Targeted therapies (biological therapies)

Targeted therapies are also known as biological therapies. They are used to treat several different cancers. Some targeted therapy drugs can affect the heart.

Trastuzumab (Herceptin®) is given to women to reduce the risk of HER2 positive breast cancer coming back. It is also used to treat advanced HER2 positive breast cancer. Trastuzumab can weaken the heart muscle in some women. The risk of heart problems is greater if a woman is overweight. There may not be any symptoms but some people may get breathless, have chest discomfort and fatigue.

You will have tests to check your heart function before treatment with trastuzumab. You will also have regular checks during treatment. If your heart function changes, your treatment might be temporarily stopped.

There are other targeted therapies that are used to treat different types of cancer. Some of them can affect the heart or cause high blood pressure.

Your doctor will let you know if the treatment you are having might cause problems with your heart.

Targeted therapies

Targeted therapy drugs (also called biological therapies) are used to treat many different cancers. Some of these drugs can affect the heart.

Different drugs can cause different heart problems. Some may cause high blood pressure or abnormal heart rhythms. Others can cause symptoms of angina or heart failure.

If you want to know more about a targeted therapy drug you are taking, ask your cancer doctor. They can give you information about possible effects on your heart.

Some of the most common drugs that may affect the heart include:

We have more information about targeted therapy drugs.

Researchers are still looking at the effect some newer drugs have on heart health. Your cancer doctor will talk to you about possible risks before you start any treatment. They will give you advice about any symptoms and may arrange tests to check your heart before, during and after treatment.

Other targeted therapies

Other targeted therapies can also affect the heart. They include:

  • Pertuzumab (Perjeta®) and lapatinib (Tykerb®) – These drugs are sometimes used to treat HER2 positive breast cancer. Pertuzumab may be given either with – or instead of – trastuzumab.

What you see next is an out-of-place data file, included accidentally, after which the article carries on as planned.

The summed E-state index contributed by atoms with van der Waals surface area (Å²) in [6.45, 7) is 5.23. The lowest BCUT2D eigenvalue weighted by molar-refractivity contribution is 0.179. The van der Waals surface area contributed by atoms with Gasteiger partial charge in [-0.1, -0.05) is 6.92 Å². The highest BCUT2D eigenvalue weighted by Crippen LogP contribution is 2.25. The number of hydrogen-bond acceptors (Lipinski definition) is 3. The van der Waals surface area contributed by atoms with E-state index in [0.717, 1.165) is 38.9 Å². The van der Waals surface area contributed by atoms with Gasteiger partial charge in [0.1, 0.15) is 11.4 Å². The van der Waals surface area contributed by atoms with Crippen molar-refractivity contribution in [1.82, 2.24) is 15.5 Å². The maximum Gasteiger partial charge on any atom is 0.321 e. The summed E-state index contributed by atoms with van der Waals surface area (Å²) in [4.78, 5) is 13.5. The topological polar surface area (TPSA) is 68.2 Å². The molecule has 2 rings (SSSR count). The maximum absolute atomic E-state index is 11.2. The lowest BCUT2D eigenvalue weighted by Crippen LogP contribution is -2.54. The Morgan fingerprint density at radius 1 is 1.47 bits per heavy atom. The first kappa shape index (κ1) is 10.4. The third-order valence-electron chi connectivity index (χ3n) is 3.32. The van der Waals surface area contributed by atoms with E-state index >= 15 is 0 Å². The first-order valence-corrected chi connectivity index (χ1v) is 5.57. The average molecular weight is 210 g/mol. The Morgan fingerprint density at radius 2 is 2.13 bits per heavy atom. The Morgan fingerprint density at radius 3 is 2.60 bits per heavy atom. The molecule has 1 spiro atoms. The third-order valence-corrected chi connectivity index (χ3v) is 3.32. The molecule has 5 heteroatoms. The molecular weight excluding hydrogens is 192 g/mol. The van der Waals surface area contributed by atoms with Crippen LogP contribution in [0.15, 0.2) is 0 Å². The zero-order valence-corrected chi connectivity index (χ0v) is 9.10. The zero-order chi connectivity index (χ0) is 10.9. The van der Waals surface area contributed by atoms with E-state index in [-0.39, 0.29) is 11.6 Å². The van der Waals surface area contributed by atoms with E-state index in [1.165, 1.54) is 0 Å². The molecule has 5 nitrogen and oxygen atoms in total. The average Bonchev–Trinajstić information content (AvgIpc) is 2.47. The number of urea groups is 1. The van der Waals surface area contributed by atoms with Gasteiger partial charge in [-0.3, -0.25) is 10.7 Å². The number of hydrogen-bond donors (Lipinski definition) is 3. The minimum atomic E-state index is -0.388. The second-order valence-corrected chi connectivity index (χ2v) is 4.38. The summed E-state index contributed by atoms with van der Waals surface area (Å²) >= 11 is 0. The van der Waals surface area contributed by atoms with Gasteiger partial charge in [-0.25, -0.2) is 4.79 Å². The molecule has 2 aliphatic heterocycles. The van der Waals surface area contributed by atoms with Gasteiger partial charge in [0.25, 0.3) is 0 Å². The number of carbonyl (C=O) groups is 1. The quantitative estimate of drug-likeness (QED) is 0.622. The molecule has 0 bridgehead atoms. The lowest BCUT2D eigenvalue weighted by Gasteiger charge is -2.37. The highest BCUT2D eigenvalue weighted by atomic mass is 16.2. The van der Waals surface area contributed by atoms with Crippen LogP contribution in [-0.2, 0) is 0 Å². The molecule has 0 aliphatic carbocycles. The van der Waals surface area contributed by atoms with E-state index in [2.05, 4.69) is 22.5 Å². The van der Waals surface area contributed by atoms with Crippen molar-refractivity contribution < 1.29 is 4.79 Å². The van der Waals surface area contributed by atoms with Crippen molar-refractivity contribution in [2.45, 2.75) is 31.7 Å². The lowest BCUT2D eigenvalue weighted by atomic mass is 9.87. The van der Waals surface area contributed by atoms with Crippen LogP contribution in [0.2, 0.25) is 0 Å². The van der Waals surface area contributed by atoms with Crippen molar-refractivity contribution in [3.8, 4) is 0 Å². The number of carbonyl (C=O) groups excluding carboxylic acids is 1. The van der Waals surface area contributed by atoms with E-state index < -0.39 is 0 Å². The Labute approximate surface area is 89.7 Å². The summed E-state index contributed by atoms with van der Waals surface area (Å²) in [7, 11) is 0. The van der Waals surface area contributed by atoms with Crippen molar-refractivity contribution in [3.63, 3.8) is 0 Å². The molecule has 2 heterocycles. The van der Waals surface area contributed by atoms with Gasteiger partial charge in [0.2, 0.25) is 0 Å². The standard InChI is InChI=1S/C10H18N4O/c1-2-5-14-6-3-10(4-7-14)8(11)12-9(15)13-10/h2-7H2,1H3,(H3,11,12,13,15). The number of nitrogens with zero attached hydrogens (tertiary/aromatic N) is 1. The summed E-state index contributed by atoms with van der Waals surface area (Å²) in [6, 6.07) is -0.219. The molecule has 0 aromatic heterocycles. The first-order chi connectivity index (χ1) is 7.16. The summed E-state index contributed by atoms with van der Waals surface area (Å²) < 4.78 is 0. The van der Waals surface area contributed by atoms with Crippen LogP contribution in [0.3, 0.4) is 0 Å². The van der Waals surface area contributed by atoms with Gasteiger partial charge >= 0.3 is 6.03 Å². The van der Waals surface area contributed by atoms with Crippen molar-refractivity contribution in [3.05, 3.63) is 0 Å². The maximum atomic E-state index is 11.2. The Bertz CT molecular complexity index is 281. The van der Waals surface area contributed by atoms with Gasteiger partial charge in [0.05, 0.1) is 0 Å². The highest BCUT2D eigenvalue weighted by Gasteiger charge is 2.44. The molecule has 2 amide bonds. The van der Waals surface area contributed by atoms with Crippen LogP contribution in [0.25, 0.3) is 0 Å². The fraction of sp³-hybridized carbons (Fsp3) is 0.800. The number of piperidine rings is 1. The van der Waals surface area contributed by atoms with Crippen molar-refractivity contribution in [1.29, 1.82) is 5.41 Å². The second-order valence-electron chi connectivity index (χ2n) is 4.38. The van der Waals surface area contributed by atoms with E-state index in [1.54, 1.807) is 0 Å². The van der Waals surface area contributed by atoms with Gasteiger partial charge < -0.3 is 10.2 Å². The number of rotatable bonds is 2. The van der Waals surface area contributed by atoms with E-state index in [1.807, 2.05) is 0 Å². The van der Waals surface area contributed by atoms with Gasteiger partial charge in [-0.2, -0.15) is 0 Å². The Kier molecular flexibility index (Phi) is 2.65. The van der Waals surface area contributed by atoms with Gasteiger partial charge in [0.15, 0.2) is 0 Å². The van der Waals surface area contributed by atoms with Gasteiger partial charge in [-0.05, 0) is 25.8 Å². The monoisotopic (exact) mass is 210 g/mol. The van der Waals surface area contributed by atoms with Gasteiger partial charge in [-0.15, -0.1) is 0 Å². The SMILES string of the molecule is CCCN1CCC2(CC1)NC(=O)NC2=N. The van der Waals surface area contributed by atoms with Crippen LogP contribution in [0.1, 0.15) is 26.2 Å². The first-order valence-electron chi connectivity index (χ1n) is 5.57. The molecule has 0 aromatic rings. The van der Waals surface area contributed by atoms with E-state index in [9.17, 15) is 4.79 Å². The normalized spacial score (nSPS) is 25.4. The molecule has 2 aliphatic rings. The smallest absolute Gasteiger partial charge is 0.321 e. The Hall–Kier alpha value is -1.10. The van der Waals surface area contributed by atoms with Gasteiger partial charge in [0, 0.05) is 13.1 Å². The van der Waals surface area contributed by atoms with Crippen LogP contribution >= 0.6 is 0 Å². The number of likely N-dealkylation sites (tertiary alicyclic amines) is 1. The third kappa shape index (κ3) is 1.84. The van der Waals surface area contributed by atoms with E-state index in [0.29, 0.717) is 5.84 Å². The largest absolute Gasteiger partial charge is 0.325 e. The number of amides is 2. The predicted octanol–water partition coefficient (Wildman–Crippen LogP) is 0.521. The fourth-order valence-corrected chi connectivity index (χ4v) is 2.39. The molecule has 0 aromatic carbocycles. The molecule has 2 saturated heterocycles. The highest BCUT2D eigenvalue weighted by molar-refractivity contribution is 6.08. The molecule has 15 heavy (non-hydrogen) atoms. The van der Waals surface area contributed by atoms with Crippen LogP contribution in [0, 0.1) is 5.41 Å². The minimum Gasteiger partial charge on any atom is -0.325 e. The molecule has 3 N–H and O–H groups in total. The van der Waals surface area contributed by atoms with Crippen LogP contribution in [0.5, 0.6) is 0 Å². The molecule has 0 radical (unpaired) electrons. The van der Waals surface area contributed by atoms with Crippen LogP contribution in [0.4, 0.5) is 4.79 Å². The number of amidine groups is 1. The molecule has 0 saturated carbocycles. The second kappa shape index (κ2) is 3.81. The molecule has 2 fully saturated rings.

• Bevacizumab (Avastin®) – This drug may be used to treat several different types of cancer, including bowel cancer, breast cancer and ovarian cancer.
  • Sunitinib (Sutent®), sorafenib (Nexavar®) and pazopanib (Votrient®) – These drugs are given to treat kidney cancer and a rare soft tissue cancer that usually starts in the stomach or small bowel, known as a gastrointestinal stromal tumour (GIST).
  • Imatinib (Glivec®) and dasatinib (Sprycel®) – These drugs are given to treat different types of leukaemia and GIST.
  • Dabrafenib (Tafinlar®) and vemurafenib (Zelboraf®) – These drugs are used to treat a specific form of malignant melanoma.

These drugs work by stopping cancer cells from growing. Some stop the cancer cells developing a new blood supply.

They can cause high blood pressure in some people. Your blood pressure will be checked regularly during your treatment. Let your doctor know if you have headaches, nosebleeds or feel dizzy. A number of different drugs can be used to treat high blood pressure. See our list of heart drugs.

Sunitinib, sorafenib and pazopanib can occasionally cause problems with the blood supply to the heart. If you have chest pain or breathlessness during your treatment, contact your doctor immediately.

Some other targeted therapies can also affect the heart. Your doctor can let you know if the type of treatment you are having is likely to cause problems.

Working together to create information for you

We worked with British Heart Foundation to write our content on heart health.

Thank you to all of the people affected by cancer who reviewed what you're reading and have helped our information to develop.

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Back to Cancer treatment and your heart


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Hormonal therapies

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Surgery for cancer

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Cancer research trials

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